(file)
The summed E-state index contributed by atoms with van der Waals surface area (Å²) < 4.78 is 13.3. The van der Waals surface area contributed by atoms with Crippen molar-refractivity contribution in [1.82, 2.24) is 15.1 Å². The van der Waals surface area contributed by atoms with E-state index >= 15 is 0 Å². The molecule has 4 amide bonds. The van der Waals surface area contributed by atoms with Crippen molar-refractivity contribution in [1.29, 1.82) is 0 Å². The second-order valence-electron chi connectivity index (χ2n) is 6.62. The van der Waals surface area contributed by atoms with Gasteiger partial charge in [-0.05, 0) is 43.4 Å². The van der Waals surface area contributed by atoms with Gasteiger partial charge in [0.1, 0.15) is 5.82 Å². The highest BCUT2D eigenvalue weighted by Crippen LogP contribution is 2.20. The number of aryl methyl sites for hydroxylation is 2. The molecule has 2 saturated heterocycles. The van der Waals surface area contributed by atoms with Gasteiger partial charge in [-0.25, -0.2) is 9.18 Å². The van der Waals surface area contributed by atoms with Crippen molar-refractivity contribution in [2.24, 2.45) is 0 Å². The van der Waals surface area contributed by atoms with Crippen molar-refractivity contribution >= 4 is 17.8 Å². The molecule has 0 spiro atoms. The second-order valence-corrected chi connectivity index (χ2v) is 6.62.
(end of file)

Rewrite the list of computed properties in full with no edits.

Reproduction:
The summed E-state index contributed by atoms with van der Waals surface area (Å²) < 4.78 is 13.3. The van der Waals surface area contributed by atoms with Crippen molar-refractivity contribution in [1.82, 2.24) is 15.1 Å². The van der Waals surface area contributed by atoms with E-state index >= 15 is 0 Å². The molecule has 4 amide bonds. The van der Waals surface area contributed by atoms with Crippen molar-refractivity contribution in [1.29, 1.82) is 0 Å². The second-order valence-electron chi connectivity index (χ2n) is 6.62. The van der Waals surface area contributed by atoms with Gasteiger partial charge in [-0.05, 0) is 43.4 Å². The van der Waals surface area contributed by atoms with Gasteiger partial charge in [0.1, 0.15) is 5.82 Å². The highest BCUT2D eigenvalue weighted by Crippen LogP contribution is 2.20. The number of aryl methyl sites for hydroxylation is 2. The molecule has 2 saturated heterocycles. The van der Waals surface area contributed by atoms with Gasteiger partial charge in [-0.25, -0.2) is 9.18 Å². The van der Waals surface area contributed by atoms with Crippen molar-refractivity contribution in [2.24, 2.45) is 0 Å². The van der Waals surface area contributed by atoms with Crippen molar-refractivity contribution >= 4 is 17.8 Å². The molecule has 0 spiro atoms. The second-order valence-corrected chi connectivity index (χ2v) is 6.62.